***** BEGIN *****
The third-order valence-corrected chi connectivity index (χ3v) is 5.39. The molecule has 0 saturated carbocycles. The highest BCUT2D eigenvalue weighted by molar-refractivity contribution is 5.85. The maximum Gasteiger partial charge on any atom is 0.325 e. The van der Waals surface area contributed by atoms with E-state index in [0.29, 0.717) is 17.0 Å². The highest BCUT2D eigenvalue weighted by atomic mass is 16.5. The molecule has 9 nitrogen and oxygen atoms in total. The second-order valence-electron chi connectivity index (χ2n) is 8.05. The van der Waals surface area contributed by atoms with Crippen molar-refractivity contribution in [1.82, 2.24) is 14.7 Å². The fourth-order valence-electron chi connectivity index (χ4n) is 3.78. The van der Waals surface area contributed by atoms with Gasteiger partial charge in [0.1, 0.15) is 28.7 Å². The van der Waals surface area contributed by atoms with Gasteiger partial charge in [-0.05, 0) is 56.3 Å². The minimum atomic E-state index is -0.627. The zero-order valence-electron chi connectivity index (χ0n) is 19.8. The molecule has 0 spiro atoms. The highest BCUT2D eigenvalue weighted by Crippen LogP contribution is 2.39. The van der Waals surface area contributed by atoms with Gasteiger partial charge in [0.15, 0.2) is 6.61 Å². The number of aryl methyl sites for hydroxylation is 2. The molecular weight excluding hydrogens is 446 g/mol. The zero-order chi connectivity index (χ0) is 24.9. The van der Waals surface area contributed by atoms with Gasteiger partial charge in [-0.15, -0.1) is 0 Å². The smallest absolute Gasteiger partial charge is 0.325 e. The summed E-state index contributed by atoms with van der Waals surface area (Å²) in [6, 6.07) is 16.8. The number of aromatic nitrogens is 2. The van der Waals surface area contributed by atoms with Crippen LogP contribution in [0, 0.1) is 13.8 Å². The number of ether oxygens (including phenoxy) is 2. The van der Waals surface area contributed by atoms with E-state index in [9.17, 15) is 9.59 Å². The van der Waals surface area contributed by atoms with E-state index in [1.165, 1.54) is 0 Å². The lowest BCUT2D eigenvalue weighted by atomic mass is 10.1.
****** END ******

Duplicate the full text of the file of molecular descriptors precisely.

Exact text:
The third-order valence-corrected chi connectivity index (χ3v) is 5.39. The molecule has 0 saturated carbocycles. The highest BCUT2D eigenvalue weighted by molar-refractivity contribution is 5.85. The maximum Gasteiger partial charge on any atom is 0.325 e. The van der Waals surface area contributed by atoms with E-state index in [0.29, 0.717) is 17.0 Å². The highest BCUT2D eigenvalue weighted by atomic mass is 16.5. The molecule has 9 nitrogen and oxygen atoms in total. The second-order valence-electron chi connectivity index (χ2n) is 8.05. The van der Waals surface area contributed by atoms with Crippen molar-refractivity contribution in [1.82, 2.24) is 14.7 Å². The fourth-order valence-electron chi connectivity index (χ4n) is 3.78. The van der Waals surface area contributed by atoms with Gasteiger partial charge in [0.1, 0.15) is 28.7 Å². The van der Waals surface area contributed by atoms with Gasteiger partial charge in [-0.05, 0) is 56.3 Å². The minimum atomic E-state index is -0.627. The zero-order valence-electron chi connectivity index (χ0n) is 19.8. The molecule has 0 spiro atoms. The highest BCUT2D eigenvalue weighted by Crippen LogP contribution is 2.39. The van der Waals surface area contributed by atoms with Gasteiger partial charge in [0.15, 0.2) is 6.61 Å². The number of aryl methyl sites for hydroxylation is 2. The molecular weight excluding hydrogens is 446 g/mol. The zero-order chi connectivity index (χ0) is 24.9. The van der Waals surface area contributed by atoms with Gasteiger partial charge in [-0.15, -0.1) is 0 Å². The smallest absolute Gasteiger partial charge is 0.325 e. The summed E-state index contributed by atoms with van der Waals surface area (Å²) in [6, 6.07) is 16.8. The number of aromatic nitrogens is 2. The van der Waals surface area contributed by atoms with Crippen LogP contribution in [0, 0.1) is 13.8 Å². The number of ether oxygens (including phenoxy) is 2. The van der Waals surface area contributed by atoms with E-state index in [9.17, 15) is 9.59 Å². The van der Waals surface area contributed by atoms with E-state index in [1.165, 1.54) is 0 Å². The lowest BCUT2D eigenvalue weighted by atomic mass is 10.1.